Hogan Lovells UK boss Susan Bright on why the firm is no investment laggard.
Partners from legacy firms Hogan & Hartson and Lovells can finally pop those corks. After three years of underwhelming financial growth, the firm yesterday (27 February) posted record global turnover and a 4.5 per cent London revenue increase (27 February 2014).
Pop. There goes the bubbles, a few cheers no doubt heading in the direction of London managing partner Susan Bright. The bump in revenue has given the antitrust partner plenty of ammo to push her initiatives forward. When she took on the job in May she sat staff down to find out what they wanted over the next three years.
“I just listened,” she says, rightly emphasising its importance. But listening requires an active response, so what’s to come of it?
“I’m a big advocate of training,” she notes, having just reeled off a list of potential training programmes. “We’re currently piloting a training scheme for senior partners who lead offices and practice groups, and in London we’re looking at programmes to help people deal with a range of areas such as difficult conversations, pitches and leadership.”
A partner at the firm since 1999, Bright’s focus is clearly on her staff. Green apples gleamed on the desks of London’s 1,600 staff when they returned from Christmas break, with Bright kicking off 2014 with seminars on emotional wellbeing, healthy eating and a permanent on-site counselling service (20 February 2014).
Cynics might snort that it makes the office sound like a spa resort, but Bright and her partners know as well as anyone the importance of well-being among the workforce. She and her partners are moving forward in confronting the stigma surrounding depression in the City, something that was horribly highlighted last year by the death of IP partner David Latham, in the wake of which the firm pledged to examine its policies and procedures around workplace stress and mental health (13 September 2013). According to UK mental health charity Mind, one in four people in the UK will experience a mental health problem each year.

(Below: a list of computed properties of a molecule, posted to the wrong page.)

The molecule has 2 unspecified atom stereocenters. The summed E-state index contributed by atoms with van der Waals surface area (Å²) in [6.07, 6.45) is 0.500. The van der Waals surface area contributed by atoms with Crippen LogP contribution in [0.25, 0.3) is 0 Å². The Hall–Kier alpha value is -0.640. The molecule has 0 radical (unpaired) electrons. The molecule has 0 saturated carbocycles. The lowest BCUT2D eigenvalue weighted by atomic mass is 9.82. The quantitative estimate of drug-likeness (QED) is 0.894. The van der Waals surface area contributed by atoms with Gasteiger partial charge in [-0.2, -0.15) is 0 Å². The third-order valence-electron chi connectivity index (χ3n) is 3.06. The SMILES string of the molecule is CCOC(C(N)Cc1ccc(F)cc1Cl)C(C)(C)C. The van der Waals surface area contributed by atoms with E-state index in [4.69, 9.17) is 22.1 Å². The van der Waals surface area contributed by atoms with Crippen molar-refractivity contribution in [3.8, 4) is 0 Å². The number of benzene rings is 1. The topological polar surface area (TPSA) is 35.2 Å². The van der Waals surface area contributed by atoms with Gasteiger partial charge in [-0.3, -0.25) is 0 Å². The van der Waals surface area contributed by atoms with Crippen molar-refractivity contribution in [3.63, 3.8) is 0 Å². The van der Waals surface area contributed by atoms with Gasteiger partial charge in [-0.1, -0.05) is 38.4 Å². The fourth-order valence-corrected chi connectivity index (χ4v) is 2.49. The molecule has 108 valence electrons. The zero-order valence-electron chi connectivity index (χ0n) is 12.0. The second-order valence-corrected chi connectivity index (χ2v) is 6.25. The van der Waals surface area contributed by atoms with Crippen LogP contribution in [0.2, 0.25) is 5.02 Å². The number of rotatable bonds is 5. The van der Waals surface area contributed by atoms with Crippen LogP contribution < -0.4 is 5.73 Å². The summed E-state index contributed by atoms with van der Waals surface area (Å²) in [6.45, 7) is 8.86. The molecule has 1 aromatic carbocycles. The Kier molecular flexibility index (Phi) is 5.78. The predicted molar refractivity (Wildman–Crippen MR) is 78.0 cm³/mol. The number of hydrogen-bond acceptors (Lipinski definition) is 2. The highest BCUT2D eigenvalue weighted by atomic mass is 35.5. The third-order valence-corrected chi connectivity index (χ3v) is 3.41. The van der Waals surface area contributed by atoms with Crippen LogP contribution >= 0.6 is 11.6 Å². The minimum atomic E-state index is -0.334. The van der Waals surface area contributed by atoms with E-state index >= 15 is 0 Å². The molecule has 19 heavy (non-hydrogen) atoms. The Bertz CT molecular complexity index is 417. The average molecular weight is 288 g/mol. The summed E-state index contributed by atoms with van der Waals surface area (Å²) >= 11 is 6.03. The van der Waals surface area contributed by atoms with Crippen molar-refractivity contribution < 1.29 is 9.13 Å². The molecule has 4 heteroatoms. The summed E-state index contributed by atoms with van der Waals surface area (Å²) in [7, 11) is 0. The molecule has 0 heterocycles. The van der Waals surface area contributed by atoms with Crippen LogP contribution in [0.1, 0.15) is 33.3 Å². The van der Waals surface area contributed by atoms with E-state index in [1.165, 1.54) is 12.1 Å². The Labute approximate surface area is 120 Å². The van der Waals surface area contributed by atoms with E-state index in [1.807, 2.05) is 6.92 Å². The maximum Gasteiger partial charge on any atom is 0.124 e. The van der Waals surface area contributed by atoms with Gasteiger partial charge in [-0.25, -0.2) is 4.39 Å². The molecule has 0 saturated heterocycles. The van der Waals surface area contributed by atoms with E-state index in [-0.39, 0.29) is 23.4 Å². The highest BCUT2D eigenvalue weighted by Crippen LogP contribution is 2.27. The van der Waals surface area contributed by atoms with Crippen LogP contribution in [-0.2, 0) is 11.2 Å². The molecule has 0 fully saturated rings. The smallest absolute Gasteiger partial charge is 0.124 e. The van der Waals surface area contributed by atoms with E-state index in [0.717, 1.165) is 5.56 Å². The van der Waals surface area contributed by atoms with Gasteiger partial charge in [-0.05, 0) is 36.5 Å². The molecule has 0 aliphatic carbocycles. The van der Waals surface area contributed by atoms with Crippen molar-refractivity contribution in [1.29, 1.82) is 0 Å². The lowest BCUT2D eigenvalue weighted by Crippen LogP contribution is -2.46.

But Bright’s initiatives are not all linked to staff satisfaction – this is a business, after all.
With her firm having already launched a low-cost support network in South Africa (3 February 2014), Bright is now turning her attention to costs in the UK. In a month’s time she will bring in a legal project manager, a new job for the office, with the person in question responsible for setting up a team to focus on areas such as pricing structures.
“This is important as the market moves away from hourly rates to fixed-price fees,” she highlights, adding that “nothing specific” is in the pipeline regarding further new roles.
This is surprising, given the office’s rampant lateral hiring in recent months. Hires since October have included legacy SJ Berwin private equity partner Ed Harris (22 October 2013 ), Herbert Smith Freehills environmental partner Louise Moore (5 November 2013 ), Field Fisher Waterhouse ’s privacy and information group head Eduardo Ustaran (10 October 2013 ) and longstanding Allen & Overy corporate partner Don McGown (31 January 2014 ).
As the already large office swells in headcount, Bright keeps up by walking the corriders as much as she can. She is also launching an internal forum next week which will allow staff to post questions or ideas.
“This [the forum] is just another way of communicating,” she adds.
Maybe a spa break wouldn’t be such a bad idea.